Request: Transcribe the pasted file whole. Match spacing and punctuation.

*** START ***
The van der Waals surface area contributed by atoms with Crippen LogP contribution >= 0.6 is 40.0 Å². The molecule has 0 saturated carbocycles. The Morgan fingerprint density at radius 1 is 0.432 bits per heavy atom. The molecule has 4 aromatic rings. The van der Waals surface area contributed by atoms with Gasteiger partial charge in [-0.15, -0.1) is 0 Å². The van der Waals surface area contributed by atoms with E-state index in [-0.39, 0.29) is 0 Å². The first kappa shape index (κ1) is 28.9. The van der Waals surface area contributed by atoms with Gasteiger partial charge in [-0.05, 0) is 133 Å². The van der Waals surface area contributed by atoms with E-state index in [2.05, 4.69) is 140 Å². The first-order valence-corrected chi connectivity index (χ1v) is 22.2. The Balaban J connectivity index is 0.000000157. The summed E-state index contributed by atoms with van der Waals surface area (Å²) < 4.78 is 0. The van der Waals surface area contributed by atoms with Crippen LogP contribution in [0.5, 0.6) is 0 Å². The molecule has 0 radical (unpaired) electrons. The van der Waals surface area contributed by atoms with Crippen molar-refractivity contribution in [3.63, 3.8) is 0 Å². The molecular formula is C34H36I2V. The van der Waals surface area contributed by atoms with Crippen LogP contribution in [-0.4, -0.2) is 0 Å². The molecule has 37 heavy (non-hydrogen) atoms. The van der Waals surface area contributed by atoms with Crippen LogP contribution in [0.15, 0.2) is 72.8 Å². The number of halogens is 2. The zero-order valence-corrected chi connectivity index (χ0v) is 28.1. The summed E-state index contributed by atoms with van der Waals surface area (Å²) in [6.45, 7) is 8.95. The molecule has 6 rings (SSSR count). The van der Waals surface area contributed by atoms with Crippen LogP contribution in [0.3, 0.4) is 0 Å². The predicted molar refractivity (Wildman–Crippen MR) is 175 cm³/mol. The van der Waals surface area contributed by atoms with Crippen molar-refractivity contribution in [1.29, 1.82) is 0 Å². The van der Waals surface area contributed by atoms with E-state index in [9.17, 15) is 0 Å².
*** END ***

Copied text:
The van der Waals surface area contributed by atoms with Crippen LogP contribution >= 0.6 is 40.0 Å². The molecule has 0 saturated carbocycles. The Morgan fingerprint density at radius 1 is 0.432 bits per heavy atom. The molecule has 4 aromatic rings. The van der Waals surface area contributed by atoms with Gasteiger partial charge in [-0.15, -0.1) is 0 Å². The van der Waals surface area contributed by atoms with E-state index in [-0.39, 0.29) is 0 Å². The first kappa shape index (κ1) is 28.9. The van der Waals surface area contributed by atoms with Gasteiger partial charge in [-0.05, 0) is 133 Å². The van der Waals surface area contributed by atoms with E-state index in [2.05, 4.69) is 140 Å². The first-order valence-corrected chi connectivity index (χ1v) is 22.2. The Balaban J connectivity index is 0.000000157. The summed E-state index contributed by atoms with van der Waals surface area (Å²) < 4.78 is 0. The van der Waals surface area contributed by atoms with Crippen LogP contribution in [0.5, 0.6) is 0 Å². The molecule has 0 radical (unpaired) electrons. The van der Waals surface area contributed by atoms with Crippen molar-refractivity contribution in [3.63, 3.8) is 0 Å². The molecular formula is C34H36I2V. The van der Waals surface area contributed by atoms with Crippen LogP contribution in [-0.4, -0.2) is 0 Å². The molecule has 37 heavy (non-hydrogen) atoms. The van der Waals surface area contributed by atoms with Crippen LogP contribution in [0.15, 0.2) is 72.8 Å². The number of halogens is 2. The zero-order valence-corrected chi connectivity index (χ0v) is 28.1. The summed E-state index contributed by atoms with van der Waals surface area (Å²) in [6.45, 7) is 8.95. The molecule has 6 rings (SSSR count). The van der Waals surface area contributed by atoms with Crippen LogP contribution in [0.3, 0.4) is 0 Å². The predicted molar refractivity (Wildman–Crippen MR) is 175 cm³/mol. The van der Waals surface area contributed by atoms with Crippen molar-refractivity contribution in [1.29, 1.82) is 0 Å². The van der Waals surface area contributed by atoms with E-state index in [9.17, 15) is 0 Å².